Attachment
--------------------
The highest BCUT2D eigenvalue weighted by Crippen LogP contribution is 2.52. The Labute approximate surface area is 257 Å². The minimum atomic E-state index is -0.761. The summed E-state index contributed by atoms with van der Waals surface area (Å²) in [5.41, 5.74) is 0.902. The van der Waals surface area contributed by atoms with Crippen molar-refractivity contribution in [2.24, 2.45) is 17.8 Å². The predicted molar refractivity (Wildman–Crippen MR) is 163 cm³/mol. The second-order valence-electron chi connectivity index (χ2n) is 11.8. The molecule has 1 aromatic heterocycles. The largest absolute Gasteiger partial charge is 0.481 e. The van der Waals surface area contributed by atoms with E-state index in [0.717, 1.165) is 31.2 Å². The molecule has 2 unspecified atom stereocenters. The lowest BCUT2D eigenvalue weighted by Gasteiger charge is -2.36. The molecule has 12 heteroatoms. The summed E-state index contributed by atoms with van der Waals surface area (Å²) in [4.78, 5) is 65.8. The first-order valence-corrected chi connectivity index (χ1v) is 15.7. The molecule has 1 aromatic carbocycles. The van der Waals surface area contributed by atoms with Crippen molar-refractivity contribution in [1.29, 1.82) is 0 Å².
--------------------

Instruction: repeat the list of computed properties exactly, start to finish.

The highest BCUT2D eigenvalue weighted by Crippen LogP contribution is 2.52. The Labute approximate surface area is 257 Å². The minimum atomic E-state index is -0.761. The summed E-state index contributed by atoms with van der Waals surface area (Å²) in [5.41, 5.74) is 0.902. The van der Waals surface area contributed by atoms with Crippen molar-refractivity contribution in [2.24, 2.45) is 17.8 Å². The predicted molar refractivity (Wildman–Crippen MR) is 163 cm³/mol. The second-order valence-electron chi connectivity index (χ2n) is 11.8. The molecule has 1 aromatic heterocycles. The largest absolute Gasteiger partial charge is 0.481 e. The van der Waals surface area contributed by atoms with E-state index in [0.717, 1.165) is 31.2 Å². The molecule has 2 unspecified atom stereocenters. The lowest BCUT2D eigenvalue weighted by Gasteiger charge is -2.36. The molecule has 12 heteroatoms. The summed E-state index contributed by atoms with van der Waals surface area (Å²) in [4.78, 5) is 65.8. The first-order valence-corrected chi connectivity index (χ1v) is 15.7. The molecule has 1 aromatic carbocycles. The van der Waals surface area contributed by atoms with Crippen molar-refractivity contribution in [1.29, 1.82) is 0 Å².